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FDA relaxes blood donation eligibility for gay, bisexual men. Experts say they’re ‘delighted’

Deliver-It courier driver Pablo Reno picks up ice-boxes containing human blood at the American Red Cross office in Santa Monica, Calif., Thursday, March 26, 2020.
Damian Dovarganes
/
AP Photo
Deliver-It courier driver Pablo Reno picks up ice-boxes containing human blood at the American Red Cross office in Santa Monica, Calif., Thursday, March 26, 2020.

For decades, gay and bisexual men have not been able to donate blood, a 40-year-old policy enacted by the Food and Drug Administration that has been criticized as discriminatory.

In the decades since the FDA has slowly relaxed restrictions for men who have sex with men, but some still argue its exclusions are unfair. For example, the FDA allowed gay and bisexual men to donate blood if they refrain from having sex for a three-month period.

But now, the FDA has made a change that is considered to be a significant milestone for donating blood since the policies were first enacted in the early days of the AIDS epidemic.

In its update, the FDA lifted the abstinence requirement for men who have sex with men as long as they are in a monogamous relationship. It also recommends that blood donors be asked a series of "individual risk-based questions" that will be the same for every blood donor, regardless of their sexual orientation, gender or sex.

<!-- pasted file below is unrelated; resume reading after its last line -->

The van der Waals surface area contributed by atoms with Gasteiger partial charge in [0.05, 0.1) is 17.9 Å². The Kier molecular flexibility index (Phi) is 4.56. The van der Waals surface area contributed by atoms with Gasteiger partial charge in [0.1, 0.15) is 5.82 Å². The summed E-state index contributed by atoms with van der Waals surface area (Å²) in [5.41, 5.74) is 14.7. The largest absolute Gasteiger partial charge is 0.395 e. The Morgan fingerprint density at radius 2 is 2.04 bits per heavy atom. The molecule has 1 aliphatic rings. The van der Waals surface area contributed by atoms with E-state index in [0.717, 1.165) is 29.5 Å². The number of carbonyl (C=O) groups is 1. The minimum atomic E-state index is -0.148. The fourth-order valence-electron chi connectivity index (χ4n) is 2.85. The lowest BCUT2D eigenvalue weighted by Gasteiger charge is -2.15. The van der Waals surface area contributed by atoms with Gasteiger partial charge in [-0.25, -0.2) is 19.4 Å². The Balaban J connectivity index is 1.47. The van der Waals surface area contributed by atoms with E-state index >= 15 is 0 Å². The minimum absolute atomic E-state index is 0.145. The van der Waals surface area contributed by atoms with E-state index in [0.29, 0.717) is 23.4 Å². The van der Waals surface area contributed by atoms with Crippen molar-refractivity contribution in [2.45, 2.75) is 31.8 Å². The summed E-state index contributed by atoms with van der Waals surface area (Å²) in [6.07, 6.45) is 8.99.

A lot of research and study went into this change by the FDA, and one of the partners in that research is Vitalant, the leading blood donation agency in Northern California. The non-profit partnered with two other agencies to pilot a study which assessed the FDA’s blood donor deferral policy for men who have sex with men.

“We ultimately showed where the risk was and where it was not for HIV, including the use of blood safety,” said Dr. Chris Gresens, the Medical and Laboratory Director for Vitalant. “And we saw that the risk was not with monogamous individuals who were in long-term committed relationships.”

CapRadio’s Vicki Gonzalez sat down with Gresens, who provided more details about the FDA’s policy change and explained how research helped the agency come to this decision.

This interview has been edited for length and clarity.

Interview highlights

On the importance of needing a greater pool of blood donors in Sacramento

The need for blood continues to be great for a number of reasons. Patients, more than ever, need blood for regular day-to-day needs: trauma, burns, and other types of accidents and problems. And then [there is] pent-up demand. Over the last couple of years, more and more patients who postponed their treatments during the COVID pandemic are catching up, and that’s a good thing.

But the challenge is it means more of a strain on our resources, including blood. Fewer people, in general, are coming up and bearing their arms for blood donations, so we’re delighted by the news.

On why the FDA originally banned blood donations from men who have sex with men

Going back to the late 70s, early 80s … HIV, the virus that causes AIDS, came into prominence. At the time, I was an undergraduate and a young medical student, and I recall a lot of good people were trying to figure out how we could prevent the spread of this disease as well as treat appropriate patients who had it.